Vaccine-induced immune thrombotic thrombocytopenia (VITT): targeting pathomechanisms with Bruton tyrosine kinase inhibitors.
Thromb Haemost. 2021 Apr 13. doi: 10.1055/a-1481-3039. Epub ahead of print. PMID: 33851389.
|Authors/Editors:||von Hundelshausen P, Lorenz R, Siess W, Weber C.|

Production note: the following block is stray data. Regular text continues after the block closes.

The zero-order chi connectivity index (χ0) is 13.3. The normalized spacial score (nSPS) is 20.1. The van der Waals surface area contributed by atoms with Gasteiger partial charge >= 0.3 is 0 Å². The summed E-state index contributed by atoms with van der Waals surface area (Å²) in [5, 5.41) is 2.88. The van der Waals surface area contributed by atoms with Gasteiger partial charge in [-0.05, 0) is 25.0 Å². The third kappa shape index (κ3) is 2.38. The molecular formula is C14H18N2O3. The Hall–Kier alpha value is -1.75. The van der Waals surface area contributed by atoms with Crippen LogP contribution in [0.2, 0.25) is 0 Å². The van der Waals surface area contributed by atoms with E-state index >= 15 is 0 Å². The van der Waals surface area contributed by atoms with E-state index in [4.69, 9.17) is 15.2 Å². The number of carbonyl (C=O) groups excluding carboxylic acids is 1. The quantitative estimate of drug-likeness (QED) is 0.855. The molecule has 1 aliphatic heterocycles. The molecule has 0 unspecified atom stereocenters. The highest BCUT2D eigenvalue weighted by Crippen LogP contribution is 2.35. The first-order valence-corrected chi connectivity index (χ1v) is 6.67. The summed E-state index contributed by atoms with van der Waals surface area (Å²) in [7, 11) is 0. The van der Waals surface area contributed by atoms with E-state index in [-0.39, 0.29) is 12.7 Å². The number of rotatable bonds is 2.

A series of cases with rare thromboembolic incidents including cerebral sinus vein thrombosis (some of them fatal) and concomitant thrombocytopenia occurring shortly after vaccination with the COVID-19 vaccine AZD1222 (Vaxzevria) has caused significant concern and led to its temporary suspension in many countries. Immediate laboratory efforts in four of these patients have identified a tentative pathomechanism underlying this syndrome termed vaccine-induced prothrombotic immune thrombocytopenia (VIPIT) or vaccine-induced thrombosis with thrombocytopenia (VITT), which encompasses the presence of platelet-activating antibodies to platelet-factor 4/heparin complexes, possibly emulated by polyanionic constituents of AZD1222, and thus resembles heparin-induced thrombocytopenia (HIT). Because these immune complexes bind and activate platelets via Fcγ-receptor IIA (FcγRIIA), high-dose intravenous immunoglobulin G has been suggested for treatment of VIPIT in addition to non-heparin anticoagulants. Here we propose inhibitors of Bruton tyrosine kinase (Btk) approved for B-cell malignancies (e.g. ibrutinib) as another therapeutic option in VIPIT, as they are expected to pleiotropically target multiple pathways downstream of FcγRIIA-mediated Btk activation, e.g. as demonstrated for the effective inhibition of platelet aggregation, dense granule secretion, P-selectin expression and platelet-neutrophil aggregate formation stimulated by FcγRIIA cross-linking. Moreover, CLEC-2- and GPIb-mediated platelet activation, the interactions and activation of monocytes and the release of neutrophil extracellular traps, as encountered in HIT, could be attenuated by Btk inhibitors. As a paradigm for emergency repurposing of approved drugs in COVID-19, off-label use of Btk inhibitors in a low dose range not affecting haemostatic functions could thus be considered as a sufficiently safe option to treat VIPIT.